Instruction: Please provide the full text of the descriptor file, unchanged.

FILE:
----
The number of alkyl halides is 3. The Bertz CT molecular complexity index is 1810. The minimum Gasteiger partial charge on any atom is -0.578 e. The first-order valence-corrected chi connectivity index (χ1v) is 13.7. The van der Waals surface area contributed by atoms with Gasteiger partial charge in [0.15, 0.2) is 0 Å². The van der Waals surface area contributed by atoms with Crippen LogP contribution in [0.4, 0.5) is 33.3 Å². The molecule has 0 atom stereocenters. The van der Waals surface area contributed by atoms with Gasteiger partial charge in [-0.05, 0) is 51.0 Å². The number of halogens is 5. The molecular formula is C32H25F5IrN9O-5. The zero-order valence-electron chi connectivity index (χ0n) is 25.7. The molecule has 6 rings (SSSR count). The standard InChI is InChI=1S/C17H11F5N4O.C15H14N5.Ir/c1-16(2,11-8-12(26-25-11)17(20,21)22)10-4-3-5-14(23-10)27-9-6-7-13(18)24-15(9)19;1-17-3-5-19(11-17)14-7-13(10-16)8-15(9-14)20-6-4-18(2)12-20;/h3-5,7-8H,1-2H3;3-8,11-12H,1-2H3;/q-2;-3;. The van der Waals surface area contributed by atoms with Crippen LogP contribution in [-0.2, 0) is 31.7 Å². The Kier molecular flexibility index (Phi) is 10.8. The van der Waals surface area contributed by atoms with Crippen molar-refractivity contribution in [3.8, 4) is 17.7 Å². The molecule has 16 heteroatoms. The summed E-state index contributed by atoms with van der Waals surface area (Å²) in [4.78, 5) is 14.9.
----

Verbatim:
The number of alkyl halides is 3. The Bertz CT molecular complexity index is 1810. The minimum Gasteiger partial charge on any atom is -0.578 e. The first-order valence-corrected chi connectivity index (χ1v) is 13.7. The van der Waals surface area contributed by atoms with Gasteiger partial charge in [0.15, 0.2) is 0 Å². The van der Waals surface area contributed by atoms with Crippen LogP contribution in [0.4, 0.5) is 33.3 Å². The molecule has 0 atom stereocenters. The van der Waals surface area contributed by atoms with Gasteiger partial charge in [-0.05, 0) is 51.0 Å². The number of halogens is 5. The molecular formula is C32H25F5IrN9O-5. The zero-order valence-electron chi connectivity index (χ0n) is 25.7. The molecule has 6 rings (SSSR count). The standard InChI is InChI=1S/C17H11F5N4O.C15H14N5.Ir/c1-16(2,11-8-12(26-25-11)17(20,21)22)10-4-3-5-14(23-10)27-9-6-7-13(18)24-15(9)19;1-17-3-5-19(11-17)14-7-13(10-16)8-15(9-14)20-6-4-18(2)12-20;/h3-5,7-8H,1-2H3;3-8,11-12H,1-2H3;/q-2;-3;. The van der Waals surface area contributed by atoms with Crippen LogP contribution in [-0.2, 0) is 31.7 Å². The Kier molecular flexibility index (Phi) is 10.8. The van der Waals surface area contributed by atoms with Crippen molar-refractivity contribution in [3.8, 4) is 17.7 Å². The molecule has 16 heteroatoms. The summed E-state index contributed by atoms with van der Waals surface area (Å²) in [4.78, 5) is 14.9.